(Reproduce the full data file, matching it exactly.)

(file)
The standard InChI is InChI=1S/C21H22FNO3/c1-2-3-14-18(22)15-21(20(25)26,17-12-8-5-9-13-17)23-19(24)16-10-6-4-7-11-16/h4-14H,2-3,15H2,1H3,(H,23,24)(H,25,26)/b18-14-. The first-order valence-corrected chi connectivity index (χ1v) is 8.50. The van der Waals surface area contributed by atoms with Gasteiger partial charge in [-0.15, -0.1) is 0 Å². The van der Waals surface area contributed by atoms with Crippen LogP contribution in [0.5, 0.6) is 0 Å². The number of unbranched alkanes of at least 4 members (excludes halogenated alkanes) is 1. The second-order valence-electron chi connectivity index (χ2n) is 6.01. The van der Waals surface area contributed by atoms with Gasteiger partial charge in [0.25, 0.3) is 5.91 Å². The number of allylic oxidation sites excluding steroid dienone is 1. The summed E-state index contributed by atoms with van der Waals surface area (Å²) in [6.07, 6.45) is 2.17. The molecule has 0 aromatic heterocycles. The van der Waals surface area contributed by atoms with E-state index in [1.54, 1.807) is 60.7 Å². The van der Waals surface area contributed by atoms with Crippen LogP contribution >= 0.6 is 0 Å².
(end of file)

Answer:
The standard InChI is InChI=1S/C21H22FNO3/c1-2-3-14-18(22)15-21(20(25)26,17-12-8-5-9-13-17)23-19(24)16-10-6-4-7-11-16/h4-14H,2-3,15H2,1H3,(H,23,24)(H,25,26)/b18-14-. The first-order valence-corrected chi connectivity index (χ1v) is 8.50. The van der Waals surface area contributed by atoms with Gasteiger partial charge in [-0.15, -0.1) is 0 Å². The van der Waals surface area contributed by atoms with Crippen LogP contribution in [0.5, 0.6) is 0 Å². The number of unbranched alkanes of at least 4 members (excludes halogenated alkanes) is 1. The second-order valence-electron chi connectivity index (χ2n) is 6.01. The van der Waals surface area contributed by atoms with Gasteiger partial charge in [0.25, 0.3) is 5.91 Å². The number of allylic oxidation sites excluding steroid dienone is 1. The summed E-state index contributed by atoms with van der Waals surface area (Å²) in [6.07, 6.45) is 2.17. The molecule has 0 aromatic heterocycles. The van der Waals surface area contributed by atoms with E-state index in [1.54, 1.807) is 60.7 Å². The van der Waals surface area contributed by atoms with Crippen LogP contribution >= 0.6 is 0 Å².